‘North Colorado’ struggles to come together

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Greg Campbell Contributor
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Some Colorado counties feel politically isolated from Denver, but are geographically isolated from the new state they want to create.

At least nine counties are planning to hold votes on leaving Colorado to help form the new state of “North Colorado.”

But if these votes succeed, the counties must share borders with each other if they’re to form a contiguous 51st state.

That puts Moffat County in an unusual position, literally. Located in the northwest corner of the state, it shares no borders with any of the several other counties in the northeast whose residents will vote to break off from Colorado in November.

Yet its county commissioners recently voted to put the secession question to its residents, with one commissioner saying it’s time to “stand up against this soft tyranny that rules at the state capitol.”

“Many of us feel that we are marginalized at the state capitol,” John Kinkaid told the Craig Daily Press.

The question is what exactly will the county do if voters pass the measure, since they can’t physically join the other rebellious counties on the other side of the Rocky Mountains, unless the counties in between join the cause soon.

One option that is being explored, not just for Moffat County, is asking Colorado’s northern neighbor Wyoming to annex them.

It’s unclear exactly how that might occur. The section of the U.S. Constitution that governs the formation of new states is silent on the matter of one state annexing parts of another.

But it’s probably not worth the effort of finding out. Lost in the discussion about secession and its alternatives is the fact that Wyoming seems  disinterested in expanding its borders south into Colorado.

“The country and our state face many significant challenges at this time. This discussion does not move us forward,” wrote Renny MacKay, spokesman for Wyoming Gov. Matt Mead, in a brief email to The Daily Caller News Foundation.

MacKay did not respond to a subsequent email asking him to elaborate.

Jeffrey Hare, a spokesman for the 51st State Initiative and a member of the Weld County Council, which supervises elections, previously told the Washington Times he’s not surprised by reaction.

“We would expect the Governor of Wyoming to be cautious at this point,” he said. “Any discussion of approaching Wyoming about annexation will be well thought out and well researched.”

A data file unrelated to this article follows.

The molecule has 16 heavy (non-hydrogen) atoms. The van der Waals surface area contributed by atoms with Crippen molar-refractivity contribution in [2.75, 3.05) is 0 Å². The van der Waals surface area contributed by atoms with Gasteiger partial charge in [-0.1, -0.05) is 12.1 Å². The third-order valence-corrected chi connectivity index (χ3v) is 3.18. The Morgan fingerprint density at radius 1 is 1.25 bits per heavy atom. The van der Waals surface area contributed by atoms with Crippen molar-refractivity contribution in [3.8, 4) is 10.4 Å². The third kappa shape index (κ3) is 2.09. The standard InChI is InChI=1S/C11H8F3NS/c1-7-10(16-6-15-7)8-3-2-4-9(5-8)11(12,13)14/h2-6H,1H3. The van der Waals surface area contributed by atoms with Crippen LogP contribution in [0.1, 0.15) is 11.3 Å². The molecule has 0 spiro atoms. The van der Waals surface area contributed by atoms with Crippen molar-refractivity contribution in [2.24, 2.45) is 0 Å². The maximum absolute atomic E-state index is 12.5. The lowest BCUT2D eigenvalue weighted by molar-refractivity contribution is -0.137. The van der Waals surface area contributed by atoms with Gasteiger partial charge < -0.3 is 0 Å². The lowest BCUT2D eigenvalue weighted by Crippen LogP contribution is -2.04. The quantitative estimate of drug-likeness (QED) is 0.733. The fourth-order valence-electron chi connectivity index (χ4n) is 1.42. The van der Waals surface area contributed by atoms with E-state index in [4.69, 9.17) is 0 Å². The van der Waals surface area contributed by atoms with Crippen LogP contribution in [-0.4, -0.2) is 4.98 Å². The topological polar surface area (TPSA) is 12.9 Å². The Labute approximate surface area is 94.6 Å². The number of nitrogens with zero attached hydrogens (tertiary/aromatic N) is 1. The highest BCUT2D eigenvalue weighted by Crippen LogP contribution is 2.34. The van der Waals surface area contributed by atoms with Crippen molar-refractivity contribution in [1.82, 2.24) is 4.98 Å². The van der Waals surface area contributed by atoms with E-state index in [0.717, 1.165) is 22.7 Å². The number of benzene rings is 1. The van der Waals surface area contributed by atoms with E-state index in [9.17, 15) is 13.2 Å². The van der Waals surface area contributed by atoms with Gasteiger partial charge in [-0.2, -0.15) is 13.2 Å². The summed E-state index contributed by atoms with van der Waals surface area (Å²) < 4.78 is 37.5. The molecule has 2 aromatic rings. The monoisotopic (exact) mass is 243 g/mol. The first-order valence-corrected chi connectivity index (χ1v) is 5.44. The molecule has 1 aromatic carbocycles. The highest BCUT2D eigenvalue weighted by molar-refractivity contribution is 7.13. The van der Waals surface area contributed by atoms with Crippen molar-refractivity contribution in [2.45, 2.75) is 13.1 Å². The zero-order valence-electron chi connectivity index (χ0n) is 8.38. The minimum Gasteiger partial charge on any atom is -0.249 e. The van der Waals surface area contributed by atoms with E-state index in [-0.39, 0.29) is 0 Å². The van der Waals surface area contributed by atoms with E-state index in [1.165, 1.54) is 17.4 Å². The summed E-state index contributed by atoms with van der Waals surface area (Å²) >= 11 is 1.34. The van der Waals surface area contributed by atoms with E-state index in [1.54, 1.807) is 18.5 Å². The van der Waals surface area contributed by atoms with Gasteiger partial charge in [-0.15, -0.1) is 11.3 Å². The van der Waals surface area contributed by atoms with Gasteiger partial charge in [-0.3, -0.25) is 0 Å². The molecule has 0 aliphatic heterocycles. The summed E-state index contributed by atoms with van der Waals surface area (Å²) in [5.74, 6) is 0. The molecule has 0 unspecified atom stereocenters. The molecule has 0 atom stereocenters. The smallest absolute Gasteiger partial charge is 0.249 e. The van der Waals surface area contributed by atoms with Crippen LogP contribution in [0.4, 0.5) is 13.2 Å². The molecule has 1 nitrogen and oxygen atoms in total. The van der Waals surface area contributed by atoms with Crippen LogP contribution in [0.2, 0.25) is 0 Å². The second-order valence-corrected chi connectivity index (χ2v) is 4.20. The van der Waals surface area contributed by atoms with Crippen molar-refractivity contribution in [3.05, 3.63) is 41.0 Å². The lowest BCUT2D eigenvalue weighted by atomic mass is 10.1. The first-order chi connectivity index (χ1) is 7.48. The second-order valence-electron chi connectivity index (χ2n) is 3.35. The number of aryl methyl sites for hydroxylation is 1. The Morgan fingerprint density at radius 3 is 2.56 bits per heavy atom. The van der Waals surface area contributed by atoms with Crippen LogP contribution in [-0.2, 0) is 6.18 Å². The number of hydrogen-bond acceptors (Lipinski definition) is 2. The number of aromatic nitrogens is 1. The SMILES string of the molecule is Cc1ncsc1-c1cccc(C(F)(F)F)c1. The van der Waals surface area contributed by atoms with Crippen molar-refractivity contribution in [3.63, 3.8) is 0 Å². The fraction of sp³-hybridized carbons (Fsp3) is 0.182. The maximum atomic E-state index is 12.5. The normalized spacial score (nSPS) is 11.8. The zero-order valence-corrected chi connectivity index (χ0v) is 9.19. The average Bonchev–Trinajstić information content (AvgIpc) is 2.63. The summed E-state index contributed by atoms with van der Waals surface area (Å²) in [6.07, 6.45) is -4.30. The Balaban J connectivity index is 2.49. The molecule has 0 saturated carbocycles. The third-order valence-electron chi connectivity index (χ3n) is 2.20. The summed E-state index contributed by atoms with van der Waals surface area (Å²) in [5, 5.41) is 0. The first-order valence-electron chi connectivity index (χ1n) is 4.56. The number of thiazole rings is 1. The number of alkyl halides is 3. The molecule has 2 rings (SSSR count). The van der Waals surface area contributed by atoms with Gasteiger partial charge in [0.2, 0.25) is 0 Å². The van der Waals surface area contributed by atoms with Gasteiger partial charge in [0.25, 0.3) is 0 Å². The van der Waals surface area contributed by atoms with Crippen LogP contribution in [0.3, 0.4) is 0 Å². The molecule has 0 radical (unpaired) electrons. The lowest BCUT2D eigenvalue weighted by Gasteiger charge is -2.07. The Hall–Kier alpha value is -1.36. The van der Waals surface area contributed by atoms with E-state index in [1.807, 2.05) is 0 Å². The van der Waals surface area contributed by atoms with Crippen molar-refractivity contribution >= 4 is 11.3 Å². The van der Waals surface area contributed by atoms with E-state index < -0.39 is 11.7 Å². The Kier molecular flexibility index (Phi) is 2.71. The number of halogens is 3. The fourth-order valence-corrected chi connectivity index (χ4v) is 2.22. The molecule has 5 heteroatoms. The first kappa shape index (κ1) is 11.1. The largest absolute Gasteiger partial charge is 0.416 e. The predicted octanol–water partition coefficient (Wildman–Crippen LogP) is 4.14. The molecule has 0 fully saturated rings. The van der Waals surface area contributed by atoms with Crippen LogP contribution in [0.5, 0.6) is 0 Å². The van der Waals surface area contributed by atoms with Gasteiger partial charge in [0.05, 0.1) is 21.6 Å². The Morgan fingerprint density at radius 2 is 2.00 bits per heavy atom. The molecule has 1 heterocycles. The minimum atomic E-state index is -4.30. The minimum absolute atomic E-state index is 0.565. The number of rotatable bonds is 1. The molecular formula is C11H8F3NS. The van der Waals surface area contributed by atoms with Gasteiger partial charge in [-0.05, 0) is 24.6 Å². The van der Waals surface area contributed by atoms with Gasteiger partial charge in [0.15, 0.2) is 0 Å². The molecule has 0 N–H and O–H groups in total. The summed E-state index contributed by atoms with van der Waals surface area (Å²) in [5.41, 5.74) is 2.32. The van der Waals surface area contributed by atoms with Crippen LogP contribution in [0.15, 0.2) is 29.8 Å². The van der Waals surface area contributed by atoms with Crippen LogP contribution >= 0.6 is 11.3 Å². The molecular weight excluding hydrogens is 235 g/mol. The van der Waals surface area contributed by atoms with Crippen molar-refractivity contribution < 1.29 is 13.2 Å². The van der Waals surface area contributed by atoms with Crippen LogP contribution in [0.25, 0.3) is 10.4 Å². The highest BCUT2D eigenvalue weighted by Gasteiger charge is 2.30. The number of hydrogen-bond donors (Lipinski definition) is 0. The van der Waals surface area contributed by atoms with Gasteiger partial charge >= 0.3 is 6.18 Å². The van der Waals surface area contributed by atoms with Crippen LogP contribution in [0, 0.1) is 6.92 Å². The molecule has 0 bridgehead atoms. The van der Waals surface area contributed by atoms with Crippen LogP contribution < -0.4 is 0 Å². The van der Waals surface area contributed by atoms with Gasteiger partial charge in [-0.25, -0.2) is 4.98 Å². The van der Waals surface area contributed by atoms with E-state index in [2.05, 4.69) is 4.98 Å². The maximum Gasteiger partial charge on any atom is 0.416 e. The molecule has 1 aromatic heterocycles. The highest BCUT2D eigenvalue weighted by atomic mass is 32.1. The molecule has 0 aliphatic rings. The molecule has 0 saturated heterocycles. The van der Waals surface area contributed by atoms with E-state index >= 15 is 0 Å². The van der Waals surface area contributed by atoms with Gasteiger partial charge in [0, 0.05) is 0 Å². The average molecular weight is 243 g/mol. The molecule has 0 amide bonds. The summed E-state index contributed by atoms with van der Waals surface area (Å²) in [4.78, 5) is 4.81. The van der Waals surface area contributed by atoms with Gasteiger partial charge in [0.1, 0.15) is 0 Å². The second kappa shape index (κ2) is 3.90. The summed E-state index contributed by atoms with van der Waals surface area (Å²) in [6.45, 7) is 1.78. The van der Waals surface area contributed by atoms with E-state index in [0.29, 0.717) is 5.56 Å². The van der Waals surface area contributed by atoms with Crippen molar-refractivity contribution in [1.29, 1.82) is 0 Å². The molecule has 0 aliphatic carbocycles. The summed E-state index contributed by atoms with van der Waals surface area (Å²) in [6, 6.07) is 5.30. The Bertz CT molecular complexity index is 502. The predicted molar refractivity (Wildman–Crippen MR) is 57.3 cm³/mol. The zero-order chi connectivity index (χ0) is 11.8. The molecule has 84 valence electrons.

“We believe our best of action is to form the 51st state and are focused on that,” he continued. “However, we owe it to the constituents of the counties that are participating to explore all options.”

In an email to the Craig Daily Press, a spokesman for Gov. John Hickenlooper said the governor understands the frustrations of rural counties, but wants to keep the state intact.

“We respect that some rural Coloradans are frustrated on some issues,” spokesman Eric Brown wrote to the paper. “At the same time, we look forward to building on the good things happening in all parts of Colorado.”

The secession discussion began after a contentious legislative session in which Democrats controlled both chambers of the legislature and the governor’s office. Rural counties complained that urban legislators overlooked their interests and, in some cases, willfully thumbed their noses at them.

Particularly rancorous is a new law mandating that rural electrical cooperatives double their portfolio of renewable energy by 2020, a requirement that many believe will raise utility rates on rural customers. Many who live in the plains counties are worried that Democrats will over-regulate oil and gas developers, which have invested heavily in the secessionist counties.

Initially written off as a joke, the 51st State Initiative has slowly gained steam. But the movement may have to move mountains — or at least state borders — to prevail.

Another county considering a similar measure, Grand County, is landlocked in the center of Colorado.

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Greg Campbell